Here’s How You Can Help The Parents And Children Who Get Separated At The U.S. Border
Last month, nearly 658 children were separated from their parents in immigration proceedings as part of the Trump administration’s war on the country’s immigration system. Despite warnings from the United Nations High Commissioner for Human Rights (OHCHR) that the practice of separating families violates children’s rights and international law, the current administration seems to have no intention of slowing down their efforts. In fact, advocates anticipate that the number of children being separated from families and placed in detention centers will continue to climb.
As complicated as this situation may seem, the editors at FIERCE see nothing complicated about the violation of children’s rights and we’re eager to help. To do so, we’ve put together a list of charities and organizations that you can donate to in order to help.
Donate to advocacy organizations.
ActBlue Charities. The organization is taking donations and giving those who give an opportunity to donate to eight different organizations. These include the ACLU as well as Kids in Need of Defense. Access the link here.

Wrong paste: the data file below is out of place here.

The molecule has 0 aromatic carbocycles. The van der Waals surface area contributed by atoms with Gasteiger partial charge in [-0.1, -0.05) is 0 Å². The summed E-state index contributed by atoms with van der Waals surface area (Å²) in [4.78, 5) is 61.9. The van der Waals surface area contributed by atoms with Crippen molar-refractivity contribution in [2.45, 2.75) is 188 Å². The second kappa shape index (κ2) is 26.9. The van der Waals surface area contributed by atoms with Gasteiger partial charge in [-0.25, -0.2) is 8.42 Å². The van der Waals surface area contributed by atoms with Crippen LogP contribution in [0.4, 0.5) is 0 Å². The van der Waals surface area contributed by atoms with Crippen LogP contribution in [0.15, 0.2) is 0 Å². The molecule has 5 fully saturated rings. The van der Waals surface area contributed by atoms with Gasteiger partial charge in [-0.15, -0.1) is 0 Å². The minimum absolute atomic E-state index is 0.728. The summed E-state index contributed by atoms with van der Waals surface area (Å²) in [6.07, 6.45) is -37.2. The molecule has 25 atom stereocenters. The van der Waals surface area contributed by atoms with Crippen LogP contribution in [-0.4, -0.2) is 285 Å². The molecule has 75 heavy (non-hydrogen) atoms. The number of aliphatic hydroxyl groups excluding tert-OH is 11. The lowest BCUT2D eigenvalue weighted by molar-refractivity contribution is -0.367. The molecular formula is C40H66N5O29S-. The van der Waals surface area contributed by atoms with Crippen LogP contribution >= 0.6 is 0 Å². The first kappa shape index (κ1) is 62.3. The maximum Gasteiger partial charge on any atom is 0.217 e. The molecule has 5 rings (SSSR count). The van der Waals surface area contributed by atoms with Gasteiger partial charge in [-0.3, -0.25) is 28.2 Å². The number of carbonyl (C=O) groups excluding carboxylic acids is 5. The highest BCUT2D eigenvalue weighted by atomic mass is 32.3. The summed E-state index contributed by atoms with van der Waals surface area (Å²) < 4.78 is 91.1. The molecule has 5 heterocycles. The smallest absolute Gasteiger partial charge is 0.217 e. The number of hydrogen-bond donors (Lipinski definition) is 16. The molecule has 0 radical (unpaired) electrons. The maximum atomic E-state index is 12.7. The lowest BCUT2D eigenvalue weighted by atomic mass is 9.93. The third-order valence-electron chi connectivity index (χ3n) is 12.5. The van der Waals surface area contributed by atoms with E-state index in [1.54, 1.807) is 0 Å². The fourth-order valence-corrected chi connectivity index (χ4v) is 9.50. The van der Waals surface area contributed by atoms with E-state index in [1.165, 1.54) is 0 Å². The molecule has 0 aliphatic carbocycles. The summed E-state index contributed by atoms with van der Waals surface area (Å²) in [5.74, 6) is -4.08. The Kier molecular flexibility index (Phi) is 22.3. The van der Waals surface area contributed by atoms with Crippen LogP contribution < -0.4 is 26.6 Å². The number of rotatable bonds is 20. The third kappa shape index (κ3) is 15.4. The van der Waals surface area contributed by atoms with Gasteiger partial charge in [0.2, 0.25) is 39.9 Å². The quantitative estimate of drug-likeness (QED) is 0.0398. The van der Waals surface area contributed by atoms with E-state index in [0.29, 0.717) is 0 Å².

Together Rising. This Virginia-based organization is helping provide legal assistance for 60 migrant children who were separated from their parents and are currently detained in Arizona. Donate here.
Border Angels: This organization works to bring support and advocacy to San Diego County’s immigrant population. Their work primarily works on causes related to the U.S.-Mexico border. Donate here.
Asylum Seeker Advocacy Project. This New York-based organization aims to prevent the deportation of asylum-seeking families fleeing violence. Donate here.
The Florence Project and Refugee Rights Project. This organization offers free legal services to people and unaccompanied children being held in immigration custody in Arizona. Donate here.
Neta. This Texas-based organization is a grassroots project helping those who are on both sides of the U.S.-Mexico border and seeking asylum. Donate here.
South Texas Pro Bono Asylum Representation Project (ProBAR). This project from the American Bar Association is currently supporting over 1,000 unaccompanied children in detention centers that are located across South Texas. Donate here.
Call your legislators.
It’s easy to think that today’s corrupt system holds all of the power, but you have much more control than you might think. Various bills that work to prohibit the separation of families at the border are being introduced by Democrats on Capitol Hill. For those willing to contact their local legislators and representatives, Call My Congress‘ website will help you to find the appropriate contact information. The ACLU’s website also has created a brief script to use for your phone call.
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